Shoot multiple angles
The purpose of taking photos from various viewpoints is to provide customers a chance to view products from various views. Some customers might favor close-up pictures. Others might want to view objects directly. Your product may be used in a variety of ways by everyone, which may increase sales.
Some camera angles to try are:
- High angle, which shows your product as if you’re looking down as it
- Low angle, which shows your product as if you’re looking up at it
- Bird’s eye, which shows your product as if you’re standing above it
- Eye level, which shows your product as you’d see it straight on
Throughout your shot, be careful to maintain the same positions for your tripod and camera. If you wish to alter angles, turn the item. Only rotating the merchandise will result in the same frame effect in your final photographs. By doing this, you can maintain consistency and cut down on post-photoshoot picture modification.
Try other types of product photography
You might wish to experiment with product photographs without a white backdrop. When you feel at ease in front of the camera, you have a lot of alternatives. We'll examine a few now.
Lifestyle. Lifestyle photographs aid in narrating the history of your product. They are effective for website content, but you can also utilize them to draw in new clients via social media, blogs, emails, and other platforms.
Take note of the lifestyle photographs and white backgrounds that Allbirds employs on its product pages.
This explains to customers where and how customers use the company's products. If you offer hiking boots, you may display a picture of someone wearing them while enjoying a scenic hike. Depending on the type of clothes you offer, you may display them to a passerby or at a formal event if you sell garments.
Shoppers may have a closer look at particular product attributes thanks to detailed photographs. Hardgraft, a leather store, displays handles, zippers, and other distinctive elements of its products in in-depth photographs on its product pages.
Group. These images demonstrate a collection of products. When offering kits, this is the approach you should use. It's a typical strategy used by companies like Beardbrand to highlight the diversity of products included in their bundles.
If you've exhausted your options, you might want to think about working with a professional photographer. There are several possibilities online, with prices ranging from $30 to $40 on average for excellent white backdrop photos. Better images help products sell more online, so this could be an investment worth making. Start by searching Google for nearby product photography services.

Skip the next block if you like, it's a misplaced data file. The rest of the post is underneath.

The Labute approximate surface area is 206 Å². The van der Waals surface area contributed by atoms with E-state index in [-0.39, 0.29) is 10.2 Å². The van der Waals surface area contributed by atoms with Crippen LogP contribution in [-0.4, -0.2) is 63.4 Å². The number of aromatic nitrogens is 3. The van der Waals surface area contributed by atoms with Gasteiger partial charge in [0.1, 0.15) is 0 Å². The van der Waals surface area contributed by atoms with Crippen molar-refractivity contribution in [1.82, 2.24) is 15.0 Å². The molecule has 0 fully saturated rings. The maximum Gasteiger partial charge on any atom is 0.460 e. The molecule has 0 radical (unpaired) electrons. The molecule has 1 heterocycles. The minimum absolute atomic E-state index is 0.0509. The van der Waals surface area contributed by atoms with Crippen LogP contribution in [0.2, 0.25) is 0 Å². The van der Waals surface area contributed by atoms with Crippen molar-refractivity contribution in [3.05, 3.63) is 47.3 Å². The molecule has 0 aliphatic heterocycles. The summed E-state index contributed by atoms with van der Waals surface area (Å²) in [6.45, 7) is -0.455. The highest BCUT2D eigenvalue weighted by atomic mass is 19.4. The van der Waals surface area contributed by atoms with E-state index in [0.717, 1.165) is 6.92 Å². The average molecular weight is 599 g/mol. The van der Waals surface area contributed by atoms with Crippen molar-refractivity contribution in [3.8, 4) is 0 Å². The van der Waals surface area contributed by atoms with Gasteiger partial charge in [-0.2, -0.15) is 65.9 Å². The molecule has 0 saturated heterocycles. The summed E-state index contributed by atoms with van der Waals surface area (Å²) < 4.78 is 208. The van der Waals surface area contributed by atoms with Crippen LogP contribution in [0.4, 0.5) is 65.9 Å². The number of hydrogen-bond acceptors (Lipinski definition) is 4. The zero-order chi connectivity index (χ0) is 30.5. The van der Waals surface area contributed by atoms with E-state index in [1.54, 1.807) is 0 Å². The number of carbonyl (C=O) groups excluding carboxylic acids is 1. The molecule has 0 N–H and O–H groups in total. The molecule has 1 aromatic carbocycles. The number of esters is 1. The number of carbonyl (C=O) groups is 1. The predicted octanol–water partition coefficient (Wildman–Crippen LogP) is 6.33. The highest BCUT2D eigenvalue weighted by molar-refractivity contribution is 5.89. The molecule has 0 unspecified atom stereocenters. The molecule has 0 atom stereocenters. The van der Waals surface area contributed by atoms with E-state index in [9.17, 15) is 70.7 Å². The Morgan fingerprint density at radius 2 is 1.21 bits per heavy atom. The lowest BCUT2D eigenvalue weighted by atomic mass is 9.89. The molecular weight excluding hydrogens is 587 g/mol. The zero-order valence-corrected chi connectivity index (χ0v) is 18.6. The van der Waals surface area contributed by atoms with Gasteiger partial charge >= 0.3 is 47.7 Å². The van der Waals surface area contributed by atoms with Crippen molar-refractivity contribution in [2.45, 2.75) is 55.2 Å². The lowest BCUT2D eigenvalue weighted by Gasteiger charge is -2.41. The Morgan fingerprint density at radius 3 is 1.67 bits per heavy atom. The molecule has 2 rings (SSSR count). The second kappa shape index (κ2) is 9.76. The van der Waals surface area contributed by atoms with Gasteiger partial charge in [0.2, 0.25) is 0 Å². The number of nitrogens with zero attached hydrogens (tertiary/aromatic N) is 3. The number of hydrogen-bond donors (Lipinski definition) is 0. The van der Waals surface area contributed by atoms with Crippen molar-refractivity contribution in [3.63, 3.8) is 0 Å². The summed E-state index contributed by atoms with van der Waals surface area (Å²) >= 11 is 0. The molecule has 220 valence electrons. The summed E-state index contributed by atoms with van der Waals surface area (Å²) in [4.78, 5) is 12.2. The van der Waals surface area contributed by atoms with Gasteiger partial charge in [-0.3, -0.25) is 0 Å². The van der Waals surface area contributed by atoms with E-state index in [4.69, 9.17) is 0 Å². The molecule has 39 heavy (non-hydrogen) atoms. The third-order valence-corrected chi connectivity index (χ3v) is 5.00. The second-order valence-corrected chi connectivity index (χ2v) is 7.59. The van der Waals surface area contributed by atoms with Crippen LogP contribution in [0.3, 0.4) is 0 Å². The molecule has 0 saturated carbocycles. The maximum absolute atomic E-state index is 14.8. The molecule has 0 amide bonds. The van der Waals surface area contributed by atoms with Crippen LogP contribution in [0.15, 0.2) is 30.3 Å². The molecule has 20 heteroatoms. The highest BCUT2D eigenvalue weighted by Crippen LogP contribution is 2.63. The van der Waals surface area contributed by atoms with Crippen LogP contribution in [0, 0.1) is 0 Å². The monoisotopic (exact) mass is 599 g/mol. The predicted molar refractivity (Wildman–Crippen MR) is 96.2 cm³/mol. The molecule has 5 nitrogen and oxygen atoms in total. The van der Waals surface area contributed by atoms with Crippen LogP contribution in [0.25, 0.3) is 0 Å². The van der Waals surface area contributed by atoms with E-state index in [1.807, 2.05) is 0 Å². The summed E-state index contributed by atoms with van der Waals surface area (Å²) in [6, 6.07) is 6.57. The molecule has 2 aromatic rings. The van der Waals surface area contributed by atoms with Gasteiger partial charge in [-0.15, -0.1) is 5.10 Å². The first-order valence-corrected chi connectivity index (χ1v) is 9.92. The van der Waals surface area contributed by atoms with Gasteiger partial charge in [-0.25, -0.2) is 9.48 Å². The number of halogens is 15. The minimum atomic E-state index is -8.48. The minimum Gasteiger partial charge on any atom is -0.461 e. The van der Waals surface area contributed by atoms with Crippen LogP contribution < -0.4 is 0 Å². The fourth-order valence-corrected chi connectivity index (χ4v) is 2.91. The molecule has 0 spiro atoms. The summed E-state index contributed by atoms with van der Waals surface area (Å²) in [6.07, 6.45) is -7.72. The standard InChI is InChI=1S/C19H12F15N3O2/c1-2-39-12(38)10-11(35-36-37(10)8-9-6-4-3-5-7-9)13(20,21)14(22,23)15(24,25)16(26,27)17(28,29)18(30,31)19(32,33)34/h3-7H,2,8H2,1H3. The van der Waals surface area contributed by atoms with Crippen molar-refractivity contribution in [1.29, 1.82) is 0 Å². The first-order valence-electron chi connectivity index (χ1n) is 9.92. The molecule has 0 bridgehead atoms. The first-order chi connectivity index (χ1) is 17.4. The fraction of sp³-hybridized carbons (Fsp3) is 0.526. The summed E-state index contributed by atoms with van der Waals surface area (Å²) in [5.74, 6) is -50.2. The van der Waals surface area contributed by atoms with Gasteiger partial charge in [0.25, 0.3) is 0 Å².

Write great product descriptions
Finally, remember to create excellent product descriptions. Together, product descriptions and images aid shoppers in understanding your products. They also assist in influencing purchase choices to boost revenue for your ecommerce store.
Giving as much information as you can help you convince individuals to make a purchase. Product descriptions are frequently ignored by new business owners. They do, however, form the foundation of a high-converting products page, coupled with attractive images, of course.
Using your product photos
Beautiful product photos are a defining characteristic of the finest ecommerce websites. Getting your product photographs taken when you're just starting might be a daunting notion because high-quality ecommerce photography can be pricey. But if you want to do it yourself, there are several tools available for product photography. You may create stunning photographs for your website by following this DIY product photography instruction. You can explore other forms of photography as you get more at ease in front of the lens. You are free to be as inventive as you like!
What's best? You'll have complete control over the online brand-building and product-showcasing products. If done correctly, you'll boost website sales and conversions and develop a prosperous online business. Maybe one day you'll start a side business selling your images online!
Product photography FAQ
Product photography is the process of taking accurate and appealing pictures of your products using certain photographic techniques. Shopping decisions are influenced by your product photographs, which may improve conversion rates and revenue for your company.
1. Set up your table
2. Build your sweep
3. Adjust your camera
4. Set up your product
5. Set up the reflector card
6. Take the picture and evaluate
7. Retouch your pictures
8. Optimize images for your website
1. A camera
2. A tripod
3. A white background
4. White bounce cards
5. A table
7. The right room with window lighting
1. Invest in gear and equipment
2. Set up your product photography studio
3. Take your product shots
4. White bounce cards
5. Edit your photos online
6. Add them to your website